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Tuesday, 4 February 2014

Book Review: Elaine Proctor's 'Rhumba'


Rhumba South African film director and screenwriter, Elaine Proctor’s, first novel was published in 2012. This is another novel that I really wanted to read when it first came out, but never got a chance to until recently. This is also another review coming in much later than I anticipated. Thank you also to Quercus for the review copy. 

Set in an immigrant Congolese community in North London, Rhumba is the story of Flambeau – a ten year old boy who was smuggled out of Congo to live with his mother’s family in London for a better life. Flambeau’s mother, Bijou, was meant to come soon after him, but she never showed up. While waiting, Flambeau experiences abuse at the hands of his uncle. He eventually decides to go look for her and feels the sapeur he meets called Knight, might be able to help. He also meets Eleanor, Knight's Scottish girlfriend. With time, Flambeau and Eleanor develop a bond.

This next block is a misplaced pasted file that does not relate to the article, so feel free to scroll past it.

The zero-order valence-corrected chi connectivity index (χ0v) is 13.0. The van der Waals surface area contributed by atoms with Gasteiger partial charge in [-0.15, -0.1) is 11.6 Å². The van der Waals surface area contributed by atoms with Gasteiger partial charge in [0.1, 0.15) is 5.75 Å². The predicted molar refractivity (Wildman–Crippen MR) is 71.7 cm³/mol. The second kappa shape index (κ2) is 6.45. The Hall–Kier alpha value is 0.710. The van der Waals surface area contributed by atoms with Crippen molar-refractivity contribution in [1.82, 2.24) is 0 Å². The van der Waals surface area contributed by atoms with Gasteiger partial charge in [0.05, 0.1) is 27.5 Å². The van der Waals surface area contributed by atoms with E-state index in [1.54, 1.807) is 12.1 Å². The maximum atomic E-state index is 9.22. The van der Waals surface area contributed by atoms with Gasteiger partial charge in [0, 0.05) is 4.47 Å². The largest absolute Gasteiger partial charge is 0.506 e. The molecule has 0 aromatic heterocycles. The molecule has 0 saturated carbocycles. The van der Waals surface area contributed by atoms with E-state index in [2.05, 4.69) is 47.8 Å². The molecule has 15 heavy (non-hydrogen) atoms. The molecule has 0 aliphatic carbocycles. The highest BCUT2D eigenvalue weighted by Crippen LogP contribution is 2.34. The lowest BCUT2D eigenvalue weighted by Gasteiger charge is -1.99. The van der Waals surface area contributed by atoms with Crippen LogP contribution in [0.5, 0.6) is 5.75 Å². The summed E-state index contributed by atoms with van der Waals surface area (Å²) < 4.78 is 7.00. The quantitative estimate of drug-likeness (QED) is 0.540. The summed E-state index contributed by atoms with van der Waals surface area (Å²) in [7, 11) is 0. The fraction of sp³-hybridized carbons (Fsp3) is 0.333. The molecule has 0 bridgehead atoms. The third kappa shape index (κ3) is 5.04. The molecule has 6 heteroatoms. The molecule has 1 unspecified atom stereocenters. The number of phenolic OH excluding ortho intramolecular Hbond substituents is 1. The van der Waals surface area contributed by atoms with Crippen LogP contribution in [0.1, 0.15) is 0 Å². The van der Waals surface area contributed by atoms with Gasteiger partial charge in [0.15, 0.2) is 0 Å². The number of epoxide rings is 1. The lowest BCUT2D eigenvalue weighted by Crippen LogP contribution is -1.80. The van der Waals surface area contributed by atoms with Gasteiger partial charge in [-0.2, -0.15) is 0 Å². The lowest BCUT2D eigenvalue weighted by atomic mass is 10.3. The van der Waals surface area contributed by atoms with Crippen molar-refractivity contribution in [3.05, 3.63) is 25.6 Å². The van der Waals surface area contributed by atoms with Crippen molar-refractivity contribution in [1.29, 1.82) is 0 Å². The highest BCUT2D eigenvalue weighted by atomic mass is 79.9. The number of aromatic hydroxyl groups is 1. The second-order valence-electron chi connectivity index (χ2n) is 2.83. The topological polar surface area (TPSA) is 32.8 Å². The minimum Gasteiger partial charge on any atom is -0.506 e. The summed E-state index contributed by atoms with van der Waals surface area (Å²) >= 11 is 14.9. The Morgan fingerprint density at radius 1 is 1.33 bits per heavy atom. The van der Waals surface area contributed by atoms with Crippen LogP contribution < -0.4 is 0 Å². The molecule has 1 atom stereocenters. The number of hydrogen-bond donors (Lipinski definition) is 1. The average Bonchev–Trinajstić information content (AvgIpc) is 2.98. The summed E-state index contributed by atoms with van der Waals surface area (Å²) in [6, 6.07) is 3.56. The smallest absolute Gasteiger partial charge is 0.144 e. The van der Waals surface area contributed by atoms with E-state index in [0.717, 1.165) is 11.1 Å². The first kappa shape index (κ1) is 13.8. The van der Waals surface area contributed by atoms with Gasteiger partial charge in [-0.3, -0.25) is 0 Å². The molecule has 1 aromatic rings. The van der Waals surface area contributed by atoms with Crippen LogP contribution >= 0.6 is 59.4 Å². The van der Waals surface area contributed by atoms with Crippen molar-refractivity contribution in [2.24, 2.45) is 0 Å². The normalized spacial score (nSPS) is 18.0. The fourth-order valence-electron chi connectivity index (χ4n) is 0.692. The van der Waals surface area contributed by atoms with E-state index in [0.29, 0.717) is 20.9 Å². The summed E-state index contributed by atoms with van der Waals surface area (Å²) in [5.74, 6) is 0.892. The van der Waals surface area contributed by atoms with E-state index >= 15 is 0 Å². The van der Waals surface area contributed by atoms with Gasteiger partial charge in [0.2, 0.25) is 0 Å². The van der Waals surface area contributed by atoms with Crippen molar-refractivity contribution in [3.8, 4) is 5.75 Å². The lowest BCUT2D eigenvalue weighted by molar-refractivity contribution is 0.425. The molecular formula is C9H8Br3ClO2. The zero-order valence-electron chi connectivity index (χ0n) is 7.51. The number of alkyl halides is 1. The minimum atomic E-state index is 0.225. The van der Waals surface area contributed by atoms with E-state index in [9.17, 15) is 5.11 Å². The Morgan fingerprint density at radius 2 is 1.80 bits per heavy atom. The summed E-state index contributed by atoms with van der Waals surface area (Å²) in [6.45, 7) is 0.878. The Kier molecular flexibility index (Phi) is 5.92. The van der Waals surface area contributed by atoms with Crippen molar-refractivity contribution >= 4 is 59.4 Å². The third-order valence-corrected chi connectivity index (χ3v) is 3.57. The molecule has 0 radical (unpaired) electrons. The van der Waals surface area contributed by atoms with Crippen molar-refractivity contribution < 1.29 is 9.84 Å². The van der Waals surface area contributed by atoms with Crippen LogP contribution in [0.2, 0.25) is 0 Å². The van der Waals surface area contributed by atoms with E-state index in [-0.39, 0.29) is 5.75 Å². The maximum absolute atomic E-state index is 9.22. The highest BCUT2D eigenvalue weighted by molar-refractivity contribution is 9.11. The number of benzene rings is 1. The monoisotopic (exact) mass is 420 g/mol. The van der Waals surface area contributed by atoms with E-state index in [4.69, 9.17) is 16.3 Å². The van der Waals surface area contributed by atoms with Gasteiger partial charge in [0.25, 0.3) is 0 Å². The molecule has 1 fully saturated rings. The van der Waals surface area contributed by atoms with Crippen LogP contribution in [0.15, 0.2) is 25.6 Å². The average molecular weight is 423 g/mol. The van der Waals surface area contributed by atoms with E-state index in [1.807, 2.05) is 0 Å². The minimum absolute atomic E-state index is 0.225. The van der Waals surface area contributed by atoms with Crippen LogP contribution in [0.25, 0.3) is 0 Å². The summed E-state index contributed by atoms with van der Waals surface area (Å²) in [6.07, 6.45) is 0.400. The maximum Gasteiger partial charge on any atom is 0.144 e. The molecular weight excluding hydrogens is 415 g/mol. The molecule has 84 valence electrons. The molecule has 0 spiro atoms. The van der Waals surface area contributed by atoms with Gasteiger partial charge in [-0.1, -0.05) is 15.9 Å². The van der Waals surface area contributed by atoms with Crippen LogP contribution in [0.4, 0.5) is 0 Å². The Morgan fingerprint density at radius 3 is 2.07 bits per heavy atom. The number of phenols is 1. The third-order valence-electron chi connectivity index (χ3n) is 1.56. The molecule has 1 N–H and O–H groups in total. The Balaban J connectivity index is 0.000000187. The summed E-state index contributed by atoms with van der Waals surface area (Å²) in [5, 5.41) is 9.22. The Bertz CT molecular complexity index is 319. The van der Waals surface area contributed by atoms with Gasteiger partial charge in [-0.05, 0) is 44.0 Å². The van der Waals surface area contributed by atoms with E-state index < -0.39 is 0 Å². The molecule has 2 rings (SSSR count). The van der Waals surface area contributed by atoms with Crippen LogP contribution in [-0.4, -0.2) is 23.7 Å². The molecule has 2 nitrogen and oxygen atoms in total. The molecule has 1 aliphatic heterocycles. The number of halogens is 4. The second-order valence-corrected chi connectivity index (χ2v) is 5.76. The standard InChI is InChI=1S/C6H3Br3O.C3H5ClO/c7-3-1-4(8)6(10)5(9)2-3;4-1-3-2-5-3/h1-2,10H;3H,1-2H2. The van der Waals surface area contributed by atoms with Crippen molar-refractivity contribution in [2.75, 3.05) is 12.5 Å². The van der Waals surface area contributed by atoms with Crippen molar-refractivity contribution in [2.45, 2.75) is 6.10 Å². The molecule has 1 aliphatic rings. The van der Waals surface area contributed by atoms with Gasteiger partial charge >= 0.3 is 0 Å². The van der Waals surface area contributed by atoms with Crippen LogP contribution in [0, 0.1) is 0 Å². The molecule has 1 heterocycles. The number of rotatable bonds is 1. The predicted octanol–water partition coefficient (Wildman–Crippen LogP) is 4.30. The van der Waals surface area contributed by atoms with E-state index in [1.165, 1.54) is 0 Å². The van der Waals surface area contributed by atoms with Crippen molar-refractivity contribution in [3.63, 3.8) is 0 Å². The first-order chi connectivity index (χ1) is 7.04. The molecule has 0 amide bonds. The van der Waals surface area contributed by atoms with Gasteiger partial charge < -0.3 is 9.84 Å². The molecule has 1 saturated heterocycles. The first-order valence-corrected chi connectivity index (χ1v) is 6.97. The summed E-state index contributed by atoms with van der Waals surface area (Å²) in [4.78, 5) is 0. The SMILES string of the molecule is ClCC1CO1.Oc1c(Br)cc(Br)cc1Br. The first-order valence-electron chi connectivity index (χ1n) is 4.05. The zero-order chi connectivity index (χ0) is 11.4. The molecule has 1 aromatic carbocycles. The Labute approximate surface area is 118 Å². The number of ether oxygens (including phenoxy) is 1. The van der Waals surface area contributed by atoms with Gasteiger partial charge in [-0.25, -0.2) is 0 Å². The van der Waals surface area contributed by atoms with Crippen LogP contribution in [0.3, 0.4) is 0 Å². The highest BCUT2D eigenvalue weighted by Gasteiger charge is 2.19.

I seem to be reading a lot of 'not-so-happy' stories lately. Here's a little boy who has been smuggled into London, is abused, is homesick and misses his mum. Yet, through Flambeau’s youth and innocence Elaine Proctor manages to write a story about hope.So while this could have been a depressing immigrant story, from Flambeu's eyes it makes you realise that there is hope even in the darkest circumstances.  Another thing I loved was how through her writing I could ‘see’ what I was reading - the rooftop where Flambeau hunts down pigeons, his conversations with Eleanor. Most of all, while reading it I felt that there really was rhumba playing in the background. Honestly, I probably should have listened to some Rhumba while I was reading it.  Elaine Proctor even selects some of her favourite Congolese rhumba music and artists mentioned in the book. 

Overall, I did enjoy this book, with equal parts of pain and hope. 

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